If you were to create the most perfect basketball player, who would it be and what skills would that player have? That probably depends on whether you ask a small or a big man. If you asked a big man, they’d probably say something like Yao Ming’s height with Shaquille O’Neal’s strength, along with Wilt Chamberlain’s offense and Bill Russell’s defense. If he can also shoot like Dirk Nowitzki? Forget about it. Ask a more guard-oriented person and they might tell you a
With the NBA draft coming up, it is kind of fun to remember back to my draft day in 1981. It’s like going through your wedding album years later. But instead of the burgundy tuxedo and ruffled shirt, its 1980s hair and wide ties. Going into my senior year at Syracuse, I was a relatively unknown player. I had played behind All-American center Roosevelt Bouie and had just played my first season as the starter. Scouting was primitive by today’s standards.
It’s a good thing NBA media members voted for Gregg Popovich as Coach of the Year. Because if the San Antonio Spurs win the championship, we won’t want to look back at the voting 20 years from now and wonder how the man who pulled off perhaps the greatest single-season coaching job in league history didn’t win the award. I didn’t believe Popovich was the Coach of the Year. I thought the award should have gone to Jeff Hornacek of Phoenix, who
The NBA playoffs got off to a good start today, with a competitive Nets-Raptors game followed by a thrilling Clippers-Warriors battle. The former reminded everyone why Paul Pierce is still a quality NBA player, and the latter was an intense battle between two rivals, albeit both playing below their potential. Blake Griffin only got 19 minutes due to foul trouble, which the Clippers have to be praying won’t happen in the rest of the series. Otherwise, they could be in
Phil Jackson won’t be awful as president of the New York Knicks. He certainly won’t be as bad as Isiah Thomas was in running the club. And he will almost certainly be better than David Kahn, Bryan Colangelo, Joe Dumars, Otis Smith and Geoff Petrie have been in recent years. But Phil Jackson isn’t Isiah Thomas, or David Kahn, or Bryan Colangelo. He’s Phil Jackson, with a reputation of all things basketball that he touches turning to gold. And that’s exactly what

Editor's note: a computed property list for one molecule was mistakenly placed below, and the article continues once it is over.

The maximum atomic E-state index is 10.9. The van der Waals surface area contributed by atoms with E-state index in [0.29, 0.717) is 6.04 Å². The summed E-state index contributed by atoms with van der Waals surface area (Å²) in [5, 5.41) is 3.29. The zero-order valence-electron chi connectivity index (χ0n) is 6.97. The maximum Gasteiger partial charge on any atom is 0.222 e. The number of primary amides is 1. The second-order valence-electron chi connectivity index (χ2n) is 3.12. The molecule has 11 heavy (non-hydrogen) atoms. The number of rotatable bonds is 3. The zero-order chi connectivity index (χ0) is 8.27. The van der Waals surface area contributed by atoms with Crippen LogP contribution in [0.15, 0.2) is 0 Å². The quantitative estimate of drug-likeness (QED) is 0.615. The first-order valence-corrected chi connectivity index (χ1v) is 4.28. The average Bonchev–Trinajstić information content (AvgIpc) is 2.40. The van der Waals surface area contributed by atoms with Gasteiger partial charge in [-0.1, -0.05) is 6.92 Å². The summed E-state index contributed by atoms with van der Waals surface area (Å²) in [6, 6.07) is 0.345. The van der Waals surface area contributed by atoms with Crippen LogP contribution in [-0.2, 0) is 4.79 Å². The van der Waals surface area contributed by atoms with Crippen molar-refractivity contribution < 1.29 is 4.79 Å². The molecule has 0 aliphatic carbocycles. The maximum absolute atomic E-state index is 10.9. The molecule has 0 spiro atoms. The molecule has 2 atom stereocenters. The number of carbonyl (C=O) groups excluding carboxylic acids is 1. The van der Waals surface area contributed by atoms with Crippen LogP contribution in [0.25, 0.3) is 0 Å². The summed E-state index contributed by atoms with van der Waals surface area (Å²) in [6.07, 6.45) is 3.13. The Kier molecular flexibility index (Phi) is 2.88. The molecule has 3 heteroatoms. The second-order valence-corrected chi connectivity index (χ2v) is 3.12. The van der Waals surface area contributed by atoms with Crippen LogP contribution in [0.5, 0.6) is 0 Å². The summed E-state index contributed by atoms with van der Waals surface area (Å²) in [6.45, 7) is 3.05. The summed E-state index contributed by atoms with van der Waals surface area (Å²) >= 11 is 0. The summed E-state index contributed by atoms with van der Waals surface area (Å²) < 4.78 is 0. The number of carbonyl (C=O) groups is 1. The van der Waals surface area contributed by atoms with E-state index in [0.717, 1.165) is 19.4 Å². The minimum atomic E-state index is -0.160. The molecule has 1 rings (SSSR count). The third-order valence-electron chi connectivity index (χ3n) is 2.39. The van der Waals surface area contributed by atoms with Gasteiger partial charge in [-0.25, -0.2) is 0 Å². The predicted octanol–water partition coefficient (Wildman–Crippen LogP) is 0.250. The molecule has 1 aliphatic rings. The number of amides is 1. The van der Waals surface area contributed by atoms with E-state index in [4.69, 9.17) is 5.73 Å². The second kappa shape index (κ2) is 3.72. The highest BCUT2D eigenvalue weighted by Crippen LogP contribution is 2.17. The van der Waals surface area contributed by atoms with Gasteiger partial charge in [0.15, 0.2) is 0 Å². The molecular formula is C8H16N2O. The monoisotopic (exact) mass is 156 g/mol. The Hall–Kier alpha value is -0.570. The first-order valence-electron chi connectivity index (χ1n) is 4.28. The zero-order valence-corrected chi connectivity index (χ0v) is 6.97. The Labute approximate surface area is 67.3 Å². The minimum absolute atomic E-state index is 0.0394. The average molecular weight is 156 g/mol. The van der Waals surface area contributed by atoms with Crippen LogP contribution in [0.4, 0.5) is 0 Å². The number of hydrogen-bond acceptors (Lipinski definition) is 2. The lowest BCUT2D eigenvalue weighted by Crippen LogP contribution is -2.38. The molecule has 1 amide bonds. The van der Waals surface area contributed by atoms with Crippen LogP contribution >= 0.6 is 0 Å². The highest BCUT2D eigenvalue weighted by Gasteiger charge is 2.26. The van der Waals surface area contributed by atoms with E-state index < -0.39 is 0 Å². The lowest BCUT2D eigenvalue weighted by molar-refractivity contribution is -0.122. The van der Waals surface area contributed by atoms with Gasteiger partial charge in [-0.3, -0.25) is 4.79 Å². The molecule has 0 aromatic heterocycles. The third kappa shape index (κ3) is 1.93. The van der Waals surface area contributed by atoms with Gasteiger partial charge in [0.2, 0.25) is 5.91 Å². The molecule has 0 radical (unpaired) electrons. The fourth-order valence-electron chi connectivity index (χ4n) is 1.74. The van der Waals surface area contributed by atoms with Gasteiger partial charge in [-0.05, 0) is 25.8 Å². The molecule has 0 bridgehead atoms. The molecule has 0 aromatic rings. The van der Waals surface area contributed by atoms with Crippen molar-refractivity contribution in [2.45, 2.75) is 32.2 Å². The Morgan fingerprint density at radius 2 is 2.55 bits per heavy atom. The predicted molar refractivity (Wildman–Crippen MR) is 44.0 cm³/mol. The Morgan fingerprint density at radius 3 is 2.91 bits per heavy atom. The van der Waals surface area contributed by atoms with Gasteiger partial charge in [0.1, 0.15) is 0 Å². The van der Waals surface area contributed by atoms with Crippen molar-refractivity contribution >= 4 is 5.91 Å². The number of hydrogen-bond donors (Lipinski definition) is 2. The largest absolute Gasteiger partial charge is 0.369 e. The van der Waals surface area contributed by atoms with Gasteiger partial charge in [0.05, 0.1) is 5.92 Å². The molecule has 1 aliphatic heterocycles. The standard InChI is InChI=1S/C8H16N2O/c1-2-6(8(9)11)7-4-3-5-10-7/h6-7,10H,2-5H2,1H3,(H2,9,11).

I mentioned last weekend that I’ve been watching old NBA games on YouTube, and while Karl Malone, for obvious name-related reasons, is probably never going to be surpassed as my all-time favorite basketball player, Hakeem Olajuwon is making it pretty close. I mean, look at this:
Kevin Durant or LeBron James? That has been the question many have been asking since Durant’s incredible scoring run in the month of January. Prior to Oklahoma City Thunder’s matchup against Miami Heat on Wednesday, the forward had scored at least 30 points or more in 11 consecutive games, going 8-3 in that span – all without All-Star guard Russell Westbrook. For Durant, this stuff matters. He openly admit last season that being second to LeBron James in everything was not something
In his stated effort to upstage Knicks owner James Dolan, Nets owner Mikhail Prokhorov has become him. Like Dolan, Prokhorov desperately wants an NBA championship. Like Dolan, he has pursued that desperation with financial abandon, giving his GM an open checkbook. Like Dolan, he has overspent on overvalued big names. Like Dolan, he has mortgaged his team’s future by giving away multiple draft picks. And like Dolan, he appears headed down the abyss. In two months, the Nets have gone from contenders with